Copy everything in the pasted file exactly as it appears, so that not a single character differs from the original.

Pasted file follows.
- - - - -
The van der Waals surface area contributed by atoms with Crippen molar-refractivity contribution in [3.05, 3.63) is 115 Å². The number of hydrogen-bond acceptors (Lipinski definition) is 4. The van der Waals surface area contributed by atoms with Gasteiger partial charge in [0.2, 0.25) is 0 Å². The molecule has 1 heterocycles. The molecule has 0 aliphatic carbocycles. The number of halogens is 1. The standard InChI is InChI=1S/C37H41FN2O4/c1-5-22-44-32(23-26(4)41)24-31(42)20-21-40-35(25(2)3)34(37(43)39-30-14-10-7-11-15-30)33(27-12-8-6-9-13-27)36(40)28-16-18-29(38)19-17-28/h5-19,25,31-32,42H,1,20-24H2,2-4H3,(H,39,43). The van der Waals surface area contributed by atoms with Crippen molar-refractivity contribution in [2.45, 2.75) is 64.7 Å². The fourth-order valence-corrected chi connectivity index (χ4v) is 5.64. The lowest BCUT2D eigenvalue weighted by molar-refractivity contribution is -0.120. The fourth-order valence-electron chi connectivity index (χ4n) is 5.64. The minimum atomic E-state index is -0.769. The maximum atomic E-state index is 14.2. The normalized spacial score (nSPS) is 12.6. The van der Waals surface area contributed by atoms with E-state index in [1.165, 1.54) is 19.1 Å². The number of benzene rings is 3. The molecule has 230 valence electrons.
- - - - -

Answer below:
The van der Waals surface area contributed by atoms with Crippen molar-refractivity contribution in [3.05, 3.63) is 115 Å². The number of hydrogen-bond acceptors (Lipinski definition) is 4. The van der Waals surface area contributed by atoms with Gasteiger partial charge in [0.2, 0.25) is 0 Å². The molecule has 1 heterocycles. The molecule has 0 aliphatic carbocycles. The number of halogens is 1. The standard InChI is InChI=1S/C37H41FN2O4/c1-5-22-44-32(23-26(4)41)24-31(42)20-21-40-35(25(2)3)34(37(43)39-30-14-10-7-11-15-30)33(27-12-8-6-9-13-27)36(40)28-16-18-29(38)19-17-28/h5-19,25,31-32,42H,1,20-24H2,2-4H3,(H,39,43). The van der Waals surface area contributed by atoms with Crippen molar-refractivity contribution in [2.45, 2.75) is 64.7 Å². The fourth-order valence-corrected chi connectivity index (χ4v) is 5.64. The lowest BCUT2D eigenvalue weighted by molar-refractivity contribution is -0.120. The fourth-order valence-electron chi connectivity index (χ4n) is 5.64. The minimum atomic E-state index is -0.769. The maximum atomic E-state index is 14.2. The normalized spacial score (nSPS) is 12.6. The van der Waals surface area contributed by atoms with E-state index in [1.165, 1.54) is 19.1 Å². The number of benzene rings is 3. The molecule has 230 valence electrons.